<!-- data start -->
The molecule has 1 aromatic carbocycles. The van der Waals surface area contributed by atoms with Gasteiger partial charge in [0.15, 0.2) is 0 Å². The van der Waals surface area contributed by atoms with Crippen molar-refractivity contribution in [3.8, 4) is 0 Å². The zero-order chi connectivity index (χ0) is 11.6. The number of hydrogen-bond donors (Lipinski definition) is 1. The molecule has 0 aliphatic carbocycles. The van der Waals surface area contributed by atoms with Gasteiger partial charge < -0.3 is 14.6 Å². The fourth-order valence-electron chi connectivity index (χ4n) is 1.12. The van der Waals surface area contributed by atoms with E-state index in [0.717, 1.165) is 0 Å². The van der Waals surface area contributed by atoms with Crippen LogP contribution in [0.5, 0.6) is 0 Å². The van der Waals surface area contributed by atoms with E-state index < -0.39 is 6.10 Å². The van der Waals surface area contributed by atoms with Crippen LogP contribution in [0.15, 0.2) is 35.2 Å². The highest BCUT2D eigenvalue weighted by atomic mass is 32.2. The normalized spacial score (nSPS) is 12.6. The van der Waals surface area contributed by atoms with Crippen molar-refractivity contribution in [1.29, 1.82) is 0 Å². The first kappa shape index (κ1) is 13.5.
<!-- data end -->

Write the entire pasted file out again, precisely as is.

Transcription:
The molecule has 1 aromatic carbocycles. The van der Waals surface area contributed by atoms with Gasteiger partial charge in [0.15, 0.2) is 0 Å². The van der Waals surface area contributed by atoms with Crippen molar-refractivity contribution in [3.8, 4) is 0 Å². The zero-order chi connectivity index (χ0) is 11.6. The number of hydrogen-bond donors (Lipinski definition) is 1. The molecule has 0 aliphatic carbocycles. The van der Waals surface area contributed by atoms with Gasteiger partial charge < -0.3 is 14.6 Å². The fourth-order valence-electron chi connectivity index (χ4n) is 1.12. The van der Waals surface area contributed by atoms with E-state index in [0.717, 1.165) is 0 Å². The van der Waals surface area contributed by atoms with Crippen LogP contribution in [0.5, 0.6) is 0 Å². The van der Waals surface area contributed by atoms with E-state index < -0.39 is 6.10 Å². The van der Waals surface area contributed by atoms with Crippen LogP contribution in [0.15, 0.2) is 35.2 Å². The highest BCUT2D eigenvalue weighted by atomic mass is 32.2. The normalized spacial score (nSPS) is 12.6. The van der Waals surface area contributed by atoms with Crippen molar-refractivity contribution in [1.29, 1.82) is 0 Å². The first kappa shape index (κ1) is 13.5.